non-interactive full disk encryption
March 9, 2011 10:03 AM   Subscribe

I'm tasked with attempting to build a secure virtual appliance. Problem is, I'm trying to stop people from gaining root access to the appliance via single user mode. This leads to a need for disk encryption, any ideas on how to create encrypted disk that wouldn't require someone to put in a password (plug in usb, interact with the boot process) to boot and still be relatively secure?
posted by snuffaluffagus to Computers & Internet (9 answers total)
It's pretty much a rule of computer security that if your attacker has physical access to the machine, they can break in. Certainly, you can make it more difficult for them, but only to a point: if the box can access its own encryption key on demand, an attacker can get at it too.

It would help to know more about what you're trying to accomplish here. If you're just trying to prevent users from rooting the box in single user mode, just password protect the bios and the bootloader, set the bootloader to not accept any additional options from the console, and set the bios not to boot from any device besides the main HD. Beyond that, what are the threats you're looking to prevent?
posted by zachlipton at 10:14 AM on March 9, 2011

You can put a password in grub so they can't get into single user mode. Also put a password in the BIOS and disable any booting except for the main disk. Secure the tower and off you go.

You can go the encryption route, but this is easier, especially if you don't have a need for full disk encryption other than avoiding the single-user mode.
posted by damn dirty ape at 10:15 AM on March 9, 2011

I'm not entirely sure about your setup (and for various reasons, can see why you can't say more). But more context would help a great deal.

If your concern is runlevel (single user mode), then busybox only supports one runlevel.

However, all things considered, to quote an old prof, the only real secure box is one not connected to anything and guarded by people with guns.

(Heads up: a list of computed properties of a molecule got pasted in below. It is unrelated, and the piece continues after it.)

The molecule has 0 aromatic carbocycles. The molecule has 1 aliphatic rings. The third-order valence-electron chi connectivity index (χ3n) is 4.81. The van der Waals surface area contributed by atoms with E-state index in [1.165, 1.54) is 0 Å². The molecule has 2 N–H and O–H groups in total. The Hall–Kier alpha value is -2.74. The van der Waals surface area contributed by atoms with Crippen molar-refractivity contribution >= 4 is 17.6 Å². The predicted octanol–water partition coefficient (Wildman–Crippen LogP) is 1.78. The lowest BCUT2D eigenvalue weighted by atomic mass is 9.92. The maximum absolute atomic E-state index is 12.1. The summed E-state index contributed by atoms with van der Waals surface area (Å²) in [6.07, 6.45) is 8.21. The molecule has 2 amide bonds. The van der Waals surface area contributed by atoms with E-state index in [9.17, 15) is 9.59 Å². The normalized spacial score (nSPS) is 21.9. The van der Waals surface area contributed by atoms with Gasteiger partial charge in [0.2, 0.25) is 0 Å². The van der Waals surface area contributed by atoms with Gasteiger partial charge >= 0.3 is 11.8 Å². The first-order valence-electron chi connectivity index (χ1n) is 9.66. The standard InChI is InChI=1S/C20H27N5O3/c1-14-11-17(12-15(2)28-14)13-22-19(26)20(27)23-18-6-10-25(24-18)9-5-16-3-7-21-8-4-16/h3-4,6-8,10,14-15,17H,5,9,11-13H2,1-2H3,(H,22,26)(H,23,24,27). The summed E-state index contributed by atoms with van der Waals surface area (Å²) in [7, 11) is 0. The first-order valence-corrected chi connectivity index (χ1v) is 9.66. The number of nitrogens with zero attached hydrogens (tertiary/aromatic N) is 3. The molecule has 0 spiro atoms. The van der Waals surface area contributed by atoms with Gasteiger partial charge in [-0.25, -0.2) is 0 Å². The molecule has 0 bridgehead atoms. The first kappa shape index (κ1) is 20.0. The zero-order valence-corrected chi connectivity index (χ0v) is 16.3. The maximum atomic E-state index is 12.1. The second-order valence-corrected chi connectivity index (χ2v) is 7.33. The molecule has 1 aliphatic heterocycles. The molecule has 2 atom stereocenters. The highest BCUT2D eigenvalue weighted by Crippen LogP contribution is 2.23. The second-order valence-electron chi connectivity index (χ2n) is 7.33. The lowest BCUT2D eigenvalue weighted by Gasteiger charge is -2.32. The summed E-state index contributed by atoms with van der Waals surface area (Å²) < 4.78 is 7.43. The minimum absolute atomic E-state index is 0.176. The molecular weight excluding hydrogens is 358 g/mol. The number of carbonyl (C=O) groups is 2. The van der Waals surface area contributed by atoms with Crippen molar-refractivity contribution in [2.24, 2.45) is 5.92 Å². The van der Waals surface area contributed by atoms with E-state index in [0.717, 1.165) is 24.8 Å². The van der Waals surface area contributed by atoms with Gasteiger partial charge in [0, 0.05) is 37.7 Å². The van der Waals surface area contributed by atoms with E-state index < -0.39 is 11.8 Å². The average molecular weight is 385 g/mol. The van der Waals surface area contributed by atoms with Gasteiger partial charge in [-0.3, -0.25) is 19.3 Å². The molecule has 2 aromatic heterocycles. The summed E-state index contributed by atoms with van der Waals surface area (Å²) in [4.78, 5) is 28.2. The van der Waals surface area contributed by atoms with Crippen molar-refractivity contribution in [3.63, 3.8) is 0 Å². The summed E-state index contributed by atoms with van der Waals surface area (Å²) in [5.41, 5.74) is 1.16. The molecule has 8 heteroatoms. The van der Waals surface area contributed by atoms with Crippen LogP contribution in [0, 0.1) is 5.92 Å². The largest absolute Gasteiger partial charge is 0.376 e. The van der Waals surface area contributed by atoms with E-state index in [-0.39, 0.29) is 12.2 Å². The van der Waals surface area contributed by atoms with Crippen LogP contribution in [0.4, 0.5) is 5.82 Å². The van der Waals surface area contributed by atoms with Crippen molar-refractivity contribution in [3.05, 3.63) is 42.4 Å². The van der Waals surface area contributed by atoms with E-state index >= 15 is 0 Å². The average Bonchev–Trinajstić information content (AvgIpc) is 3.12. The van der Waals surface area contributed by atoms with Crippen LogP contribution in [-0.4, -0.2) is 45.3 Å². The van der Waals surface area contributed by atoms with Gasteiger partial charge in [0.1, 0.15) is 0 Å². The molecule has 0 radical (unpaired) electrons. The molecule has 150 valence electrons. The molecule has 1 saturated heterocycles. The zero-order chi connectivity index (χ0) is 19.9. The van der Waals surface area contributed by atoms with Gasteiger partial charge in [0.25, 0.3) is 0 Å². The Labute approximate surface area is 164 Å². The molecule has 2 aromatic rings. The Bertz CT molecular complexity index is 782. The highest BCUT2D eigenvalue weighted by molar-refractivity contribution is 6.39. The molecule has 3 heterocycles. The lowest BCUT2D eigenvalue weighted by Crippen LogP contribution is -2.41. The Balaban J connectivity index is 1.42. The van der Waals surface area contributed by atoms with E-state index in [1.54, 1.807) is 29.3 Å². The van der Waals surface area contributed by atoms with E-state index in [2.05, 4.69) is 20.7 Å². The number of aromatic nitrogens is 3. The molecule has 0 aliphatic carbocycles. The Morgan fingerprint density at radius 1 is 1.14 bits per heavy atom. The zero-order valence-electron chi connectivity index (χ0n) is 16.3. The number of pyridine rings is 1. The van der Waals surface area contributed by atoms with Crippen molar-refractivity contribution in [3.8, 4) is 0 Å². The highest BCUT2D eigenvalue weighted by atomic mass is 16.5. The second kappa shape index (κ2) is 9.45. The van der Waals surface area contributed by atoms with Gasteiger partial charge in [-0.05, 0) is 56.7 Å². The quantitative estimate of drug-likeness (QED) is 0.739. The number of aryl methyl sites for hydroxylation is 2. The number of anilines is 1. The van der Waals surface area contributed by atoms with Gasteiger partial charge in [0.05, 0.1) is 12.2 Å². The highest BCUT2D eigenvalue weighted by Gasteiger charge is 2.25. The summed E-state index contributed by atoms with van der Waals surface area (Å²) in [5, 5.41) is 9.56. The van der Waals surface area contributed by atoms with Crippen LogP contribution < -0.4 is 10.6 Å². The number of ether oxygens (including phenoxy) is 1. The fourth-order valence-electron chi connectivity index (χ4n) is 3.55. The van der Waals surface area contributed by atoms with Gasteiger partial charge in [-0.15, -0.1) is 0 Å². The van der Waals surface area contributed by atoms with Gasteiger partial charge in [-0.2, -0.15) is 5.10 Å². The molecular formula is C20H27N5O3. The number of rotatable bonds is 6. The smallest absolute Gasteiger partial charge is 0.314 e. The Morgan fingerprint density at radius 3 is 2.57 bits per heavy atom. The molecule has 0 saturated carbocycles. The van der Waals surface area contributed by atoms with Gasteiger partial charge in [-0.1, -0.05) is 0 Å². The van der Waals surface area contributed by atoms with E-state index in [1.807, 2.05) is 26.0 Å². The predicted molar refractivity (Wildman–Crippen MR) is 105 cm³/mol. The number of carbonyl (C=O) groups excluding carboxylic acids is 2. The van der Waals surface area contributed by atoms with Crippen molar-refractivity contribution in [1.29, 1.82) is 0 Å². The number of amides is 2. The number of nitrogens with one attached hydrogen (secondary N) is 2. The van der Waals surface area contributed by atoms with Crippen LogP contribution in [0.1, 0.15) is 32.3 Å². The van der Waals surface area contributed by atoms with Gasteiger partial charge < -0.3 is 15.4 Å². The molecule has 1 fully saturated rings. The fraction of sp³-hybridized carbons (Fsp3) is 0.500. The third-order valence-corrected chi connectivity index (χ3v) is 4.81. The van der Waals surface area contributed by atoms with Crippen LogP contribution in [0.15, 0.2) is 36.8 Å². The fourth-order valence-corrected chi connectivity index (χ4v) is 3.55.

posted by k5.user at 10:15 AM on March 9, 2011

If you're using a standard motherboard for this appliance, you could restrict the ability to boot off of other media (set HD to 1st device, and prevent boot selector), then password protect the BIOS so it cannot be changed by just anyone. Encryption usually relies on a password or a TPM/USB key. So you're probably better off preventing interaction with the boot process from the get-go.

If you have any additional information on the host OS, I'm sure we could provide some additional security tools to help lock it down.
posted by samsara at 10:17 AM on March 9, 2011

You're talking about a VM image here right? There's really no way to secure this because if you have the VM image it's the same as having the hard drive of the machine, meaning you can just mount the image and manipulate it any way you want bypassing any protection. Sure you can encrypt it, but they will still be able to find the password in the bootloader and decrypt it since the password has to be stored in the VM image somewhere.
posted by Rhomboid at 10:28 AM on March 9, 2011 [1 favorite]

encryption isn't a solution to "stop someone at the console from getting to single user mode", it's a solution to "stop someone taking the disk out or booting of other media and seeing what's int he filesystem".

if your threat model doesn't include the drive being physically removed and inspected elsewhere, then as others have said you should be fine with locking down the BIOS and the booter so that an attacker can't alter the kernel command line or boot off alternate media.

if you do need to be protected against physical intervention with the boot drive then encryption of that device will only help you if the attacker can't boot the system without having someone come along and type in a passphrase or stick in a USB stick with some key material on it or whatever. if the system can independently access its own key material in order to decrypt the filesystem backing store then your attacker can also access that key material.
posted by russm at 2:23 PM on March 9, 2011

s/booting of/booting off/
posted by russm at 2:25 PM on March 9, 2011

This is probably harder than you think.

One of the most important things in computer security (any security, I suppose) is to know what you are defending against: how determined are they, how resourceful, how much time and equipment do they have. You don't seem to have done this?

If you really want to protect against someone who has the ability to open the case, I think your only option is tamper-detection mechanisms that wipe the crypto keys if someone tries. Don't forget to protect against cold boot attacks— say, by including a UPS inside an armored case inside the outer case that'll power the machine long enough to wipe all the DRAM.
posted by hattifattener at 9:20 PM on March 9, 2011 [1 favorite]

Best answer: This is impossible. You are handing people the castle and the keys.

All you can do is build a moat: make it more difficult to get at what you are trying to hide.

You should look at a good contract, along with code obfuscation.
posted by devnull at 8:31 AM on March 17, 2011

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